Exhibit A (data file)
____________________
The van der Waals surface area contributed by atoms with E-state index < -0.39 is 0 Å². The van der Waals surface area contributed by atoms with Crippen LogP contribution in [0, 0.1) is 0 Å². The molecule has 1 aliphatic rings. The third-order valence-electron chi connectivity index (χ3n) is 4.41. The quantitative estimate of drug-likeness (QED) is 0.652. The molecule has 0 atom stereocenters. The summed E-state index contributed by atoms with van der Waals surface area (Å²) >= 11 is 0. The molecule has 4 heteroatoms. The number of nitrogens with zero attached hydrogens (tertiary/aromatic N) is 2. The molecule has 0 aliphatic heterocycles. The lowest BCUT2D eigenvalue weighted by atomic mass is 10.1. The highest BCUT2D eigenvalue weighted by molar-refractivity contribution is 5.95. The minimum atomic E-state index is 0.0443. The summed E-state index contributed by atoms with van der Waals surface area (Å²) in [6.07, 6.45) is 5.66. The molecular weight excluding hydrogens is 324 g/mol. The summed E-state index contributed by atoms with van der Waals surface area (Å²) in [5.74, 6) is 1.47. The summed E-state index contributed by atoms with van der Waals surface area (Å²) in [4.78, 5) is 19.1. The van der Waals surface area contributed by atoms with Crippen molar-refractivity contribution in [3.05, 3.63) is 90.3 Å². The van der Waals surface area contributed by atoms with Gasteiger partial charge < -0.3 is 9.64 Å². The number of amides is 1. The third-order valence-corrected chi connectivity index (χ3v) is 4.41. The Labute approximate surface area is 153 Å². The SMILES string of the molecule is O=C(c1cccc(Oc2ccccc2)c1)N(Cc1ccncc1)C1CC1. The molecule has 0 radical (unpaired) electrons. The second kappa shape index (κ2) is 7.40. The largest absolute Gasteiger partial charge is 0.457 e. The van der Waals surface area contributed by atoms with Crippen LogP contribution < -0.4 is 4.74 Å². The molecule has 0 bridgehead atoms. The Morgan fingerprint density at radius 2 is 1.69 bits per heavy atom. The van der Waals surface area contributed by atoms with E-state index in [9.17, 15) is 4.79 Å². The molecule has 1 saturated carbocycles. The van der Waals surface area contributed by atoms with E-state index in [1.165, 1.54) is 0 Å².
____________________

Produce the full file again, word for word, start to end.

The van der Waals surface area contributed by atoms with E-state index < -0.39 is 0 Å². The van der Waals surface area contributed by atoms with Crippen LogP contribution in [0, 0.1) is 0 Å². The molecule has 1 aliphatic rings. The third-order valence-electron chi connectivity index (χ3n) is 4.41. The quantitative estimate of drug-likeness (QED) is 0.652. The molecule has 0 atom stereocenters. The summed E-state index contributed by atoms with van der Waals surface area (Å²) >= 11 is 0. The molecule has 4 heteroatoms. The number of nitrogens with zero attached hydrogens (tertiary/aromatic N) is 2. The molecule has 0 aliphatic heterocycles. The lowest BCUT2D eigenvalue weighted by atomic mass is 10.1. The highest BCUT2D eigenvalue weighted by molar-refractivity contribution is 5.95. The minimum atomic E-state index is 0.0443. The summed E-state index contributed by atoms with van der Waals surface area (Å²) in [6.07, 6.45) is 5.66. The molecular weight excluding hydrogens is 324 g/mol. The summed E-state index contributed by atoms with van der Waals surface area (Å²) in [5.74, 6) is 1.47. The summed E-state index contributed by atoms with van der Waals surface area (Å²) in [4.78, 5) is 19.1. The van der Waals surface area contributed by atoms with Crippen molar-refractivity contribution in [3.05, 3.63) is 90.3 Å². The van der Waals surface area contributed by atoms with Gasteiger partial charge < -0.3 is 9.64 Å². The number of amides is 1. The third-order valence-corrected chi connectivity index (χ3v) is 4.41. The Labute approximate surface area is 153 Å². The SMILES string of the molecule is O=C(c1cccc(Oc2ccccc2)c1)N(Cc1ccncc1)C1CC1. The molecule has 0 radical (unpaired) electrons. The second kappa shape index (κ2) is 7.40. The largest absolute Gasteiger partial charge is 0.457 e. The van der Waals surface area contributed by atoms with Crippen LogP contribution < -0.4 is 4.74 Å². The molecule has 0 bridgehead atoms. The Morgan fingerprint density at radius 2 is 1.69 bits per heavy atom. The van der Waals surface area contributed by atoms with E-state index in [9.17, 15) is 4.79 Å². The molecule has 1 saturated carbocycles. The van der Waals surface area contributed by atoms with E-state index in [1.165, 1.54) is 0 Å².